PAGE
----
The Age of Dinosaurs

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In the Middle Triassic, the advanced pseudosuchian thecodonts with
vertical posture of the hind limbs gave rise to the earliest dinosaurs.
This stage of the archosaurian evolution is documented by their
records in the Middle Triassic of South America.
The straight vertical position of the hindlimbs and the tendency toward
bipedal locomotion are among the most important and characteristic features
distinguishing both dinosaurs and their thecodontian ancestors.
It is most likely that bipedal gait was initial in all dinosaurs and
quadrupedal locomotion in some of their groups was developed secondarily.
More advanced locomotory abilities of dinosaurs as well as a diversity of forms
and different modes of life allowed them to win the competition
and replace their thecodontian ancestors.
Approximately at the same time when the first dinosaurs have appeared,
pseudosuchian thecodonts also gave rise to pterosaurs and crocodiles.
First birds, or proto-birds already existed at the end of the Triassic or even earlier.
Though the thecodontian ancestry of the pterosaurs and crocodiles
seems to be well established and is widely accepted,
the origin of birds is a much more intricate question, possibly the most disputed
one during the last decade in the evolution of higher vertebrates.
There are several competing hypotheses of avian origin.
The most popular of these connects the appearance of birds with maniraptoran dinosaurs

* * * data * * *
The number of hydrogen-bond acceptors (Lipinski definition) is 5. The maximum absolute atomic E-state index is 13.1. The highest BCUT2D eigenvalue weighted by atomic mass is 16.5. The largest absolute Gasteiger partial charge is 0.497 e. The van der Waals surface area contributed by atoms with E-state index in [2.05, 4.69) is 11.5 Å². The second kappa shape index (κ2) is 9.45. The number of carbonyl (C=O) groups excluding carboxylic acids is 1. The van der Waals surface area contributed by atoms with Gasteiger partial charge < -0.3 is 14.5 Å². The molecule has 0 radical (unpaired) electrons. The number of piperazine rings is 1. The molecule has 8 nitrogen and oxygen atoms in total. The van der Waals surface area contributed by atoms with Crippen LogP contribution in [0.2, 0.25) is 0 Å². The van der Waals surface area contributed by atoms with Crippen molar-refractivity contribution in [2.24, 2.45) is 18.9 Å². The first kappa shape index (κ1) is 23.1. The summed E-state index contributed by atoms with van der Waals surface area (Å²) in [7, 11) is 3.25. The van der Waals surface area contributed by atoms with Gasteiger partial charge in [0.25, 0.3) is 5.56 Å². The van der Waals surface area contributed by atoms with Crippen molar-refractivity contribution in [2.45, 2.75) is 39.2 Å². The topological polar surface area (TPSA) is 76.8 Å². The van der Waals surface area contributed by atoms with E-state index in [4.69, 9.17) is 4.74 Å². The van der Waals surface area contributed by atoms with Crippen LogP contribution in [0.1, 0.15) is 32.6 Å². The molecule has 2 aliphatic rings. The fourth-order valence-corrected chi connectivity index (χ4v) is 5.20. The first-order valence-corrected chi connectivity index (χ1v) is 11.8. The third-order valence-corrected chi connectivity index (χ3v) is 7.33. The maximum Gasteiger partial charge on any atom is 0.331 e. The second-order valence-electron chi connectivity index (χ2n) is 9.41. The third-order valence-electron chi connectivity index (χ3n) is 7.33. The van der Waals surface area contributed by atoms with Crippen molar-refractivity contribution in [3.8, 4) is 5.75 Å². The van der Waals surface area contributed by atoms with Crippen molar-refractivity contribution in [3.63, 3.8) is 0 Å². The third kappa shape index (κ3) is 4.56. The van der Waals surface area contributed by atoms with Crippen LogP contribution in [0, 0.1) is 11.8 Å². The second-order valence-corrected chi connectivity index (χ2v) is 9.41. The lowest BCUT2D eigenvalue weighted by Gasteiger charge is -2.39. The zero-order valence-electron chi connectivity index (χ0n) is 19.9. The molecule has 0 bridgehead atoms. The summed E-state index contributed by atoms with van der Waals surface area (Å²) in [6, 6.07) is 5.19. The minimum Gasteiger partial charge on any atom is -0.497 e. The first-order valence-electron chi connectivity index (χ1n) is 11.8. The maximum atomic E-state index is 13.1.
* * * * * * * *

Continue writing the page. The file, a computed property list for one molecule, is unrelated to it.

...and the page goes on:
(see below), or suggests maniraptoran dinosaurs and birds share a common ancestor.
The evolutionary history of crocodiles and birds was quite successful and they have
survived until present, whereas the pterosaurs shared the fate of dinosaurs
and became extinct at the end of the Mesozoic.
The dinosaurs are separated into two large divisions on the basis of the pelvis structure:
saurischians (lizard-hipped dinosaurs) and ornithischians (bird-hipped dinosaurs).
In ornithischians (with exception of armourd dinosaurs, the ankylosaurians) the pubis forms relatively long frontal extension, being comparable in size with elongated frontal part of the ilium, while the rear part of the pubis is always directed backward.
In saurischians the pubis may be directed forward, downward, or backward
but it never possesses sach a well-developed frontal part as in ornithischians.
Known Middle Triassic remains of potential proto-dinosaurs are insufficient to determine
definitely the relationships between them and their more advanced descendants.
It seems more probable that the two principal groups of dinosaurs, the saurischians and
ornithischians, originated independently from distinct pseudosuchian ancestors.
Moreover, different groups of saurischian dinosaurs might have had their own ancestors.
There were already several groups of both saurischians and ornithischians
by the end of the Triassic.
Although these ancient dinosaurian groups became extinct by the Middle Jurassic,
the diversity of dinosaurs grew quickly in the Jurassic and Cretaceous
until its peak in the first half of the Late Cretaceous.
The disappearance of the dinosaurs on the boundary of the Mesozoic and Cenozoic
was not absolutely sudden and as coincidental as one might think.
Actually, only about one third of families of the
Late Cretaceous dinosaurs survived until the end of the Mesozoic,
whereas other two-thirds became extinct many million years before the boundary.
It means there was a general tendency toward extinction of dinosaurs
as a whole that had been caused by gradual ecological changes
and environmental factors rather by any catastrophic events.
This conclusion is also confirmed by the successful survival of many groups of
terrestial tetrapods, such as amphibians, crocodiles, lizards, turtles,
mammals, and birds through the Mesozoic-Cenozoic boundary. Certainly, any
catastrophic event could accelerate dramatically the process of dinosaur extinction.

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